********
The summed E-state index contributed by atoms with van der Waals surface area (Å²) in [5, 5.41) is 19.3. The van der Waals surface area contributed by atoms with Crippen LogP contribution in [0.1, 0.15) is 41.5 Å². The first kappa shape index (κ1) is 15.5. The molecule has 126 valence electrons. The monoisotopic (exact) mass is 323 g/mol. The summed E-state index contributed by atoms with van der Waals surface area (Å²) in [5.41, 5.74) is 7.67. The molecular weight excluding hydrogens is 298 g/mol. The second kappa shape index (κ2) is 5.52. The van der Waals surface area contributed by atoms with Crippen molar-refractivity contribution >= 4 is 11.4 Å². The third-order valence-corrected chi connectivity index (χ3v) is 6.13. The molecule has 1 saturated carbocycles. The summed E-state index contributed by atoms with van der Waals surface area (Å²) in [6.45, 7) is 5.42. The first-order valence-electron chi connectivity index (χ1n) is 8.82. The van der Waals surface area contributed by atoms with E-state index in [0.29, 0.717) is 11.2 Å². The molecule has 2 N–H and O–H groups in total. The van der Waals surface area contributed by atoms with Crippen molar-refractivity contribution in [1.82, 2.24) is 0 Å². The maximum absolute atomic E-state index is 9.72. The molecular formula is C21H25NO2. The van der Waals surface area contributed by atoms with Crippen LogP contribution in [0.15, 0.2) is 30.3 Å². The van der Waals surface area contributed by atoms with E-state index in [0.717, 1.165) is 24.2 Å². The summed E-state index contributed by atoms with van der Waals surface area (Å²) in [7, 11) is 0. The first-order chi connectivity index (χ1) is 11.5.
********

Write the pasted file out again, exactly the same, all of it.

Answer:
The summed E-state index contributed by atoms with van der Waals surface area (Å²) in [5, 5.41) is 19.3. The van der Waals surface area contributed by atoms with Crippen LogP contribution in [0.1, 0.15) is 41.5 Å². The first kappa shape index (κ1) is 15.5. The molecule has 126 valence electrons. The monoisotopic (exact) mass is 323 g/mol. The summed E-state index contributed by atoms with van der Waals surface area (Å²) in [5.41, 5.74) is 7.67. The molecular weight excluding hydrogens is 298 g/mol. The second kappa shape index (κ2) is 5.52. The van der Waals surface area contributed by atoms with Crippen molar-refractivity contribution >= 4 is 11.4 Å². The third-order valence-corrected chi connectivity index (χ3v) is 6.13. The molecule has 1 saturated carbocycles. The summed E-state index contributed by atoms with van der Waals surface area (Å²) in [6.45, 7) is 5.42. The first-order valence-electron chi connectivity index (χ1n) is 8.82. The van der Waals surface area contributed by atoms with E-state index in [0.29, 0.717) is 11.2 Å². The molecule has 2 N–H and O–H groups in total. The van der Waals surface area contributed by atoms with Crippen molar-refractivity contribution in [1.82, 2.24) is 0 Å². The maximum absolute atomic E-state index is 9.72. The molecular formula is C21H25NO2. The van der Waals surface area contributed by atoms with Crippen LogP contribution in [0.15, 0.2) is 30.3 Å². The van der Waals surface area contributed by atoms with E-state index in [0.717, 1.165) is 24.2 Å². The summed E-state index contributed by atoms with van der Waals surface area (Å²) in [7, 11) is 0. The first-order chi connectivity index (χ1) is 11.5.